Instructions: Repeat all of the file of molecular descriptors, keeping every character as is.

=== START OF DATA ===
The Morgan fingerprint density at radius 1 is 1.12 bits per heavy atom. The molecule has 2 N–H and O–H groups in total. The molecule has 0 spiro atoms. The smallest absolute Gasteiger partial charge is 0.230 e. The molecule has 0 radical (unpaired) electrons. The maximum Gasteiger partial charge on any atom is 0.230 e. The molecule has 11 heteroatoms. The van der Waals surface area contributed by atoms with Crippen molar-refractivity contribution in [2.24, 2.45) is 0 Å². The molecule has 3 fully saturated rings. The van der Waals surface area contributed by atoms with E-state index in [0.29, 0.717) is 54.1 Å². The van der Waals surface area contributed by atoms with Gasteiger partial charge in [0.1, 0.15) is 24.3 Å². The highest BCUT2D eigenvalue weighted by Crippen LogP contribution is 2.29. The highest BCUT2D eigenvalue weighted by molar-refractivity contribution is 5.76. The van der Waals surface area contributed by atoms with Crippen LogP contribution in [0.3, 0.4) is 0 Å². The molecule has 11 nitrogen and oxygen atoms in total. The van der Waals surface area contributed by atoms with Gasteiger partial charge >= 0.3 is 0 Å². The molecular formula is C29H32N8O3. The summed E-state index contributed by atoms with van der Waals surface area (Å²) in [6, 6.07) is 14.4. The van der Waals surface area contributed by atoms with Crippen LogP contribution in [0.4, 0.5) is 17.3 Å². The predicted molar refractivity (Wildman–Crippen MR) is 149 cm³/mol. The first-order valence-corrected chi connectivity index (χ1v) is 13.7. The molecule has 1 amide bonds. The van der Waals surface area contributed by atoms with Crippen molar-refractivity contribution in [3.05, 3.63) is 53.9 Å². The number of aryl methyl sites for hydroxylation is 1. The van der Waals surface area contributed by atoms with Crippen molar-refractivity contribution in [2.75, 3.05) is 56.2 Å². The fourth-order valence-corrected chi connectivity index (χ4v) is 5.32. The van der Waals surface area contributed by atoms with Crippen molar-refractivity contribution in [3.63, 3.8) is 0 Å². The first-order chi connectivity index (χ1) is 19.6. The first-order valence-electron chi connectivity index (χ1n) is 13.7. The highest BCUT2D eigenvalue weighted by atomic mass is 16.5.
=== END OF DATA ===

The Morgan fingerprint density at radius 1 is 1.12 bits per heavy atom. The molecule has 2 N–H and O–H groups in total. The molecule has 0 spiro atoms. The smallest absolute Gasteiger partial charge is 0.230 e. The molecule has 0 radical (unpaired) electrons. The maximum Gasteiger partial charge on any atom is 0.230 e. The molecule has 11 heteroatoms. The van der Waals surface area contributed by atoms with Crippen molar-refractivity contribution in [2.24, 2.45) is 0 Å². The molecule has 3 fully saturated rings. The van der Waals surface area contributed by atoms with E-state index in [0.29, 0.717) is 54.1 Å². The van der Waals surface area contributed by atoms with Gasteiger partial charge in [0.1, 0.15) is 24.3 Å². The highest BCUT2D eigenvalue weighted by Crippen LogP contribution is 2.29. The highest BCUT2D eigenvalue weighted by molar-refractivity contribution is 5.76. The van der Waals surface area contributed by atoms with Crippen LogP contribution in [0.3, 0.4) is 0 Å². The molecule has 11 nitrogen and oxygen atoms in total. The van der Waals surface area contributed by atoms with Gasteiger partial charge >= 0.3 is 0 Å². The molecular formula is C29H32N8O3. The summed E-state index contributed by atoms with van der Waals surface area (Å²) in [6, 6.07) is 14.4. The van der Waals surface area contributed by atoms with Crippen LogP contribution in [0.4, 0.5) is 17.3 Å². The predicted molar refractivity (Wildman–Crippen MR) is 149 cm³/mol. The first-order valence-corrected chi connectivity index (χ1v) is 13.7. The molecule has 1 amide bonds. The van der Waals surface area contributed by atoms with Crippen molar-refractivity contribution in [3.05, 3.63) is 53.9 Å². The number of aryl methyl sites for hydroxylation is 1. The van der Waals surface area contributed by atoms with Crippen molar-refractivity contribution in [2.75, 3.05) is 56.2 Å². The fourth-order valence-corrected chi connectivity index (χ4v) is 5.32. The van der Waals surface area contributed by atoms with Crippen molar-refractivity contribution in [3.63, 3.8) is 0 Å². The first-order chi connectivity index (χ1) is 19.6. The first-order valence-electron chi connectivity index (χ1n) is 13.7. The highest BCUT2D eigenvalue weighted by atomic mass is 16.5.